5 iconic design pieces-krome italian refurbishing-olivetti valentine

5 Italian iconic design pieces you’ll love

Among the many iconic design pieces, we couldn’t resist showing you our favourite Italian ones. A piece is considered iconic when is plenty of visual power. In fact, you can spot it from far away: it’s got something different, and its shape it’s not new. We continuously see many of their reproductions or “inspired by” items. Possibly we even own them.

Some of them are clever solutions to simple problems, some others open our minds to visionary worlds. Whether we are aware of it or not, they are part of our lives and history. We are sure you’ll love our selection!

5 Italian iconic design pieces you should know about

  • Fornasetti – Tema e Variazioni

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Tema e Variazioni (Themes and variations) is a series of decorative plates designed by Piero Fornasetti. Italian visionary artist whose work is now carried on by his son Barnaba Fornasetti.

The subject is always the same: the plates showcase hundreds of variations of Lina Cavalieri‘s face. She was an opera singer and Fornasetti’s muse, even though we don’t know whether they ever met. Her face was Fornasetti’s archetype and he declined it in endless emotional illustrations. And it still is the leitmotif of the majority of their products, from plates to cups & saucers and chairs.

You can have a look at the full collection on the illusional Fornasetti website!

  • Valentine portable typewriter by Ettore Sottsass and Perry King, 1969

This infamous portable typewriter is an object you would use anywhere apart from the office “so as not to remind anyone of the monotonous working hours”. Sottsass imagined it would “keep company” to poets and writers rather than being a soulless office supply. Everything about it stimulates interaction and a more relaxed relationship with the work. Red is the colour of passion and of the Communist flag. And the two orange lids on the typewriter spools add an unexpected touch of colour (fun fact, they are a subtle reminder of nipples).

He described it as “an anti-machine machine” and “an unpretentious toy” and its popularity increased consistently over the years.

More about Ettore Sottsass at this link.
  • Arco Floor Lamp, Achille and Pier Giacomo Castiglioni, 1962

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The Arco lamp is possibly the most well-known lighting piece among the many from Achille Castiglioni. In 1962 Achille decided to solve a specific need: he noticed that there wasn’t a floor lamp that could create overhead light. Let’s say you need light above a table (and you don’t want rewiring in order to add a ceiling pendant), what do you do? He wanted to use a floor lamp. The challenge was to place it close to a wall (to reach the socket) and at the same time create overhead light on the table without loosing balance. That’s exactly what the Arco lamp does! The heavy Carrara marble base balances the weight. And the Arc is so tall that people can easily walk below it.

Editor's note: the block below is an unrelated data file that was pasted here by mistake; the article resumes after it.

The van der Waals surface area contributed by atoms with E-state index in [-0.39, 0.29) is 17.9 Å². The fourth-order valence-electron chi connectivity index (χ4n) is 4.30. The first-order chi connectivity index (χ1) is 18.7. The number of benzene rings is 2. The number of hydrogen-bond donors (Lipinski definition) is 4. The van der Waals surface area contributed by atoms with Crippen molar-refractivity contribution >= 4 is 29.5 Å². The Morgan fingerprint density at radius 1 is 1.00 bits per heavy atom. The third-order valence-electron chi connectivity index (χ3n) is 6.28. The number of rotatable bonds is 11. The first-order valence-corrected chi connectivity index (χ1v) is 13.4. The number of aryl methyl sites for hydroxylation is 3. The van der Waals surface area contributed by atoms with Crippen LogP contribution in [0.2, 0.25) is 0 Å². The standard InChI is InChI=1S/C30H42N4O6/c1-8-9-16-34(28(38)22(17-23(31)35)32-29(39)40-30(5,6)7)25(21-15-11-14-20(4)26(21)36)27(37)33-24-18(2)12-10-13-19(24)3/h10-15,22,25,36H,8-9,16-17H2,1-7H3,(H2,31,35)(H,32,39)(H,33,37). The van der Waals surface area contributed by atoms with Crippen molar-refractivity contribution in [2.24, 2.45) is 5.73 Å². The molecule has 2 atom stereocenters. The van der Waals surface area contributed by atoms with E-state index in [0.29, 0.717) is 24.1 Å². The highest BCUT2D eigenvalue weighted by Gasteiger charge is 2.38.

This iconic design piece has become the benchmark for every arc lamp that’s been produced since.

If you want to read more about Achille Castiglioni and Ettore Sottsass don’t miss our article about the 5 Italian design masters you should know about!
  • Cube radio by Marco Zanuso and Richard Sapper, 1963

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I personally love this one, and I always hope to find it in a flea market. I know that one day I will!

The interesting thing about this radio is that when you fold it, it looks like a sculpture, a decorative piece. Marco Zanuso and Richard Sapper designed it for Brionvega in 1963, when they decided they wanted to pack music into a portable box. Today it’s displayed in many design museums across the world, including the V&A Museum here in London.

  • Tolomeo lamp, Michele De Lucchi and Giancarlo Fassino for Artemide, 1987

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Hands on if you have it in your house or you’ve seen it in a friend’s or relative’s home. Tolomeo Table Lamp is the pioneer of all the anglepoise lamps.

The main challenge that Michele De Lucchi faced was to make sure that the lamp stayed put while the user moved its arm with just one hand. The inspiration came from a fisherman’s movement. Steel tension cables attached to springs hidden inside the arms contribute to the constant-tension structure.

It’s no wonder that, after two years by its creation, the Tolomeo won the Compasso d’Oro Award for Italian industrial design. It was the perfect marriage of design and engineering.

About Martina

Martina is an Italian interior designer living in London.
She was born in sunny Sicily, where she graduated in Engineering, and left to study interior design in Milan. She has worked in the interior design industry for four years in Milan, Beijing and London, working mostly in the hotel, branding and retail design.
She is now based in London and works on A Designer At Heart, her online platform where she shares weekly articles and provides e-design services.

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